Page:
Quoting Kesavananda Bharati And Minerva Mills Uganda SC Holds Const. Amendment Removing Presidential Age Limit Does Not Violate Basic Structure
"The removal did not in any way negate the people's power to choose a leader of their choice. If anything it just increased the spectrum of the people's choice."
The Supreme Court of Uganda has upheld the validity of Constitutional Amendment which removed age limit for the President and Local Council V Chairpersons.
The Court unanimously upheld the Constitutional Court (majority) finding that the amendment does not violate basic structure and that the President elected in 2016 is not liable to vacate office on attaining the age of 75 years. Though there were dissenting opinions regarding other issues, the majority (4:3) dismissed the appeal against the Constitutional Court.
In December 2017, the Ugandan parliament passed the amendment to eliminate the presidential age limit of 75 years. The President Yoweri Museveni, who was then aged 74, signed the amendment into law in January 2018. Several opposition leaders and the Uganda Law Society, challenged the constitutionality of the amendment before the constitutional court, which (majority) upheld the validity of amendment.
Now, as the Supreme Court has upheld the amendment, the President Museveni, can contest for reelection in 2021, his 36th year in office.
Basic structure doctrine is a judge-made Indian principle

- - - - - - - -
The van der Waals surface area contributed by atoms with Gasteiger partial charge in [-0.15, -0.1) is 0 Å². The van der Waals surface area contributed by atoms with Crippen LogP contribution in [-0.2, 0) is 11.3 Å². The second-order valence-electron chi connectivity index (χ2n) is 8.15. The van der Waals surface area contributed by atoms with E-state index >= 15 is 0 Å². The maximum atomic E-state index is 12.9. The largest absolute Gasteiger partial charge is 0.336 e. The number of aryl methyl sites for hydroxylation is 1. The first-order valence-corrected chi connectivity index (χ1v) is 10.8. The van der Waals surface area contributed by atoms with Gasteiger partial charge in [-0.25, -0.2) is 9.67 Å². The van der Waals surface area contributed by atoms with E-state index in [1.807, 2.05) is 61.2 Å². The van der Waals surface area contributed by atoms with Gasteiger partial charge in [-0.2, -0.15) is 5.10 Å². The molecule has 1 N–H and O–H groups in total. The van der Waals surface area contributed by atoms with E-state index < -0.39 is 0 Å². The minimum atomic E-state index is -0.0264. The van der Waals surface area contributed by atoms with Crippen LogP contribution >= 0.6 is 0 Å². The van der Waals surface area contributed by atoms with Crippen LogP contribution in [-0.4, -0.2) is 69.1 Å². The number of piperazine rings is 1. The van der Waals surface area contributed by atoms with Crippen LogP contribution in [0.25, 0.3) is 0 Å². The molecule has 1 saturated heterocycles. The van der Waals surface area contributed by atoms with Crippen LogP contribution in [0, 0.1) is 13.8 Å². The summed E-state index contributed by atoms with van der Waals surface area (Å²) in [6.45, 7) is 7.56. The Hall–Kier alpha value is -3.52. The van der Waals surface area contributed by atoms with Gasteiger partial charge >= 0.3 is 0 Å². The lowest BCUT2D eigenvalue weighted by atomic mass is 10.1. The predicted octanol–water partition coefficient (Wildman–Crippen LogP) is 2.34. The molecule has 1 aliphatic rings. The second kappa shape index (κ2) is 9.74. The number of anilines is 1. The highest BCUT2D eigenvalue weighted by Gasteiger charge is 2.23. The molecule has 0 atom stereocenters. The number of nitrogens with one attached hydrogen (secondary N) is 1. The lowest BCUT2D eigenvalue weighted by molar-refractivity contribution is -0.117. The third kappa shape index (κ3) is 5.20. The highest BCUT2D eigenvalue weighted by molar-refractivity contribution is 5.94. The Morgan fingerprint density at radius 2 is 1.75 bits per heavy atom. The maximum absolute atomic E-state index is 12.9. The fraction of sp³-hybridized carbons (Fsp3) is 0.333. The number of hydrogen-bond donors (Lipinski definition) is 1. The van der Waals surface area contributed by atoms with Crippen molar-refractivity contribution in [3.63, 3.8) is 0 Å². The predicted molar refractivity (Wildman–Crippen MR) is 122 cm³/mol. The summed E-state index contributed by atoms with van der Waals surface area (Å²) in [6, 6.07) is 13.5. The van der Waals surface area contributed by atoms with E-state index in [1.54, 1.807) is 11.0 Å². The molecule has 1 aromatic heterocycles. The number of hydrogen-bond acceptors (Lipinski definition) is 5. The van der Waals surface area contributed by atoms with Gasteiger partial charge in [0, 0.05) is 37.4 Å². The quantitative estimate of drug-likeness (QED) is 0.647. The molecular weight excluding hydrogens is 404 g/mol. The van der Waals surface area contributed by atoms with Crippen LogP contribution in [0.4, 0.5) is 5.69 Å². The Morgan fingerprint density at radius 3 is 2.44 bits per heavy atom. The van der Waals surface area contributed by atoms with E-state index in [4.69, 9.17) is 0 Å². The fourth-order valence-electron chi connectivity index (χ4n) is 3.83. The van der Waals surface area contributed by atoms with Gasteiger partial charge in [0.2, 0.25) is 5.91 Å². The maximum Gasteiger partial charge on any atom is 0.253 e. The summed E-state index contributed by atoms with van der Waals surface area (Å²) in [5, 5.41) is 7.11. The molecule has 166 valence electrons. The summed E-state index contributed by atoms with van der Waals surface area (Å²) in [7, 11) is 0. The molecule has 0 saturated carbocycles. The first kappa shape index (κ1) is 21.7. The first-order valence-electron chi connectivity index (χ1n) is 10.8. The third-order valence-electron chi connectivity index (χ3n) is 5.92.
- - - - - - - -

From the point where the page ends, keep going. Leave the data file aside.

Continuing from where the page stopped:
The judgments mention landmark judgments of Indian Supreme Court like Kesavananda Bharati and Minerva Mills. Basic structure doctrine is a judge-made Indian principle stating that a country's Constitution has certain basic features that cannot be amended by its legislative body, the Chief Justice of the Supreme Court Bart M. Katureebe said. The judge said:
"In the case of Kesavananda Bharati versus State of Kerala, AIR 1973 SC, the Supreme Court of India stated that: "According to the doctrine, the amendment power of Parliament is not unlimited; it does not include the power to abrogate or change the identity of the constitution or its basic features." The Court went on to rule that while Parliament has wide powers to amend the Constitution, it did not have the power to destroy or emasculate the basic elements or fundamental features of the Constitution. The Supreme Court declared that the basic structure or features of the Constitution rest on the basic foundation of the Constitution. The basic foundation of the Constitution is the dignity and the freedom of its citizens which is of supreme importance and cannot be destroyed by any legislation made by the Parliament."
It also took note of the judgment in Minerva Mills v. Union of India, AIR 1980 SC 1789, which held that Parliament has no power to repeal, abrogate or destroy basic or essential features of a constitution.
Analogy: Basic Structure doctrine As A Family House
The judge explained the Basic Structure doctrine as follows: